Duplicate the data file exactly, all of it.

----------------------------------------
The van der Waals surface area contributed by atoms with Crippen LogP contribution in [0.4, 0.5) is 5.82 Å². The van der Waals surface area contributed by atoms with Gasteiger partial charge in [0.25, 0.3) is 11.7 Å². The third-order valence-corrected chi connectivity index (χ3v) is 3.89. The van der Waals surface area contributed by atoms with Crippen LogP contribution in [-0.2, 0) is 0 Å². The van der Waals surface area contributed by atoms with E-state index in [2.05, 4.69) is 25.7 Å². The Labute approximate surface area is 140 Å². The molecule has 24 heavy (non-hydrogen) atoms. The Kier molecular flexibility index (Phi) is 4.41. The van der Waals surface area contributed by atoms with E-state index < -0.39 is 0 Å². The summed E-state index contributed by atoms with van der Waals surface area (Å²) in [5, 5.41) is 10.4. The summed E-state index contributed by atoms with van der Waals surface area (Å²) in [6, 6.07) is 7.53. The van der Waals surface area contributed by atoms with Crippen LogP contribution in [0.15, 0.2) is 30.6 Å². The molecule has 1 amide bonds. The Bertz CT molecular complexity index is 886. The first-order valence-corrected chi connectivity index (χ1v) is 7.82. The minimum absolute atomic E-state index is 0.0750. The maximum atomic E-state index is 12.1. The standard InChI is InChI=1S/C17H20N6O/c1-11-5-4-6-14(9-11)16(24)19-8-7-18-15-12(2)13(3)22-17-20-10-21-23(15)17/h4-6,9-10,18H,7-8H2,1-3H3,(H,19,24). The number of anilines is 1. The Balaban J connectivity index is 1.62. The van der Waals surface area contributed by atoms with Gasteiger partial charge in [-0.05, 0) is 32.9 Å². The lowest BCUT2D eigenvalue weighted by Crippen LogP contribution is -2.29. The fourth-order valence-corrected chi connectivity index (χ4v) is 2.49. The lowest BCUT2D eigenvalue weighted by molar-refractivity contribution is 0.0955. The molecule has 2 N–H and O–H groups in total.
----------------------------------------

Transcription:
The van der Waals surface area contributed by atoms with Crippen LogP contribution in [0.4, 0.5) is 5.82 Å². The van der Waals surface area contributed by atoms with Gasteiger partial charge in [0.25, 0.3) is 11.7 Å². The third-order valence-corrected chi connectivity index (χ3v) is 3.89. The van der Waals surface area contributed by atoms with Crippen LogP contribution in [-0.2, 0) is 0 Å². The van der Waals surface area contributed by atoms with E-state index in [2.05, 4.69) is 25.7 Å². The Labute approximate surface area is 140 Å². The molecule has 24 heavy (non-hydrogen) atoms. The Kier molecular flexibility index (Phi) is 4.41. The van der Waals surface area contributed by atoms with E-state index < -0.39 is 0 Å². The summed E-state index contributed by atoms with van der Waals surface area (Å²) in [5, 5.41) is 10.4. The summed E-state index contributed by atoms with van der Waals surface area (Å²) in [6, 6.07) is 7.53. The van der Waals surface area contributed by atoms with Crippen LogP contribution in [0.15, 0.2) is 30.6 Å². The molecule has 1 amide bonds. The Bertz CT molecular complexity index is 886. The first-order valence-corrected chi connectivity index (χ1v) is 7.82. The minimum absolute atomic E-state index is 0.0750. The maximum atomic E-state index is 12.1. The standard InChI is InChI=1S/C17H20N6O/c1-11-5-4-6-14(9-11)16(24)19-8-7-18-15-12(2)13(3)22-17-20-10-21-23(15)17/h4-6,9-10,18H,7-8H2,1-3H3,(H,19,24). The number of anilines is 1. The Balaban J connectivity index is 1.62. The van der Waals surface area contributed by atoms with Gasteiger partial charge in [-0.05, 0) is 32.9 Å². The lowest BCUT2D eigenvalue weighted by Crippen LogP contribution is -2.29. The fourth-order valence-corrected chi connectivity index (χ4v) is 2.49. The lowest BCUT2D eigenvalue weighted by molar-refractivity contribution is 0.0955. The molecule has 2 N–H and O–H groups in total.